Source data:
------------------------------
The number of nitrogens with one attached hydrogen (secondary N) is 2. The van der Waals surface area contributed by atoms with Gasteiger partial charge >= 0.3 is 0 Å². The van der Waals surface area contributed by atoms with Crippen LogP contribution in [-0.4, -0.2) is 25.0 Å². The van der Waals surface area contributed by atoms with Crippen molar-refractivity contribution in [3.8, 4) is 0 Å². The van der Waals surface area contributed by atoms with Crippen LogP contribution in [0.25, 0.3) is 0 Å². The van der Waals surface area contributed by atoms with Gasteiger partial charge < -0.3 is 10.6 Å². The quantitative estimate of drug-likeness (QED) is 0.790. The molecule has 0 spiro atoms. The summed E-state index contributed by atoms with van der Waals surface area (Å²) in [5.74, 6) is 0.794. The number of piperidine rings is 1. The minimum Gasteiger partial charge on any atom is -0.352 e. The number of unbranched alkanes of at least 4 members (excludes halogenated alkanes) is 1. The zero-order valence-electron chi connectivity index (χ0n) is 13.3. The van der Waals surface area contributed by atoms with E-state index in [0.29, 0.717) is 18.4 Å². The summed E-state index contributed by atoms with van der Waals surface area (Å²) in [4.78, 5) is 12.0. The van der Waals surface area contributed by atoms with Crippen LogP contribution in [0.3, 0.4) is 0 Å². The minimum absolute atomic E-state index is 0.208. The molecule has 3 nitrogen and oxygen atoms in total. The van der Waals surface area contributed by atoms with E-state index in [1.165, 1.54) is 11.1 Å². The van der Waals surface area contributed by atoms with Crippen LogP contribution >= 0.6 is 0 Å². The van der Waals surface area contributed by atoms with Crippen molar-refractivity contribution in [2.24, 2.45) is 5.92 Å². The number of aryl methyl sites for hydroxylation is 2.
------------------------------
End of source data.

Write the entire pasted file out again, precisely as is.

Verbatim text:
The number of nitrogens with one attached hydrogen (secondary N) is 2. The van der Waals surface area contributed by atoms with Gasteiger partial charge >= 0.3 is 0 Å². The van der Waals surface area contributed by atoms with Crippen LogP contribution in [-0.4, -0.2) is 25.0 Å². The van der Waals surface area contributed by atoms with Crippen molar-refractivity contribution in [3.8, 4) is 0 Å². The van der Waals surface area contributed by atoms with Crippen LogP contribution in [0.25, 0.3) is 0 Å². The van der Waals surface area contributed by atoms with Gasteiger partial charge < -0.3 is 10.6 Å². The quantitative estimate of drug-likeness (QED) is 0.790. The molecule has 0 spiro atoms. The summed E-state index contributed by atoms with van der Waals surface area (Å²) in [5.74, 6) is 0.794. The number of piperidine rings is 1. The minimum Gasteiger partial charge on any atom is -0.352 e. The number of unbranched alkanes of at least 4 members (excludes halogenated alkanes) is 1. The zero-order valence-electron chi connectivity index (χ0n) is 13.3. The van der Waals surface area contributed by atoms with E-state index in [0.29, 0.717) is 18.4 Å². The summed E-state index contributed by atoms with van der Waals surface area (Å²) in [4.78, 5) is 12.0. The van der Waals surface area contributed by atoms with Crippen LogP contribution in [0.3, 0.4) is 0 Å². The minimum absolute atomic E-state index is 0.208. The molecule has 3 nitrogen and oxygen atoms in total. The van der Waals surface area contributed by atoms with E-state index in [1.165, 1.54) is 11.1 Å². The van der Waals surface area contributed by atoms with Crippen LogP contribution >= 0.6 is 0 Å². The van der Waals surface area contributed by atoms with Crippen molar-refractivity contribution in [2.24, 2.45) is 5.92 Å². The number of aryl methyl sites for hydroxylation is 2.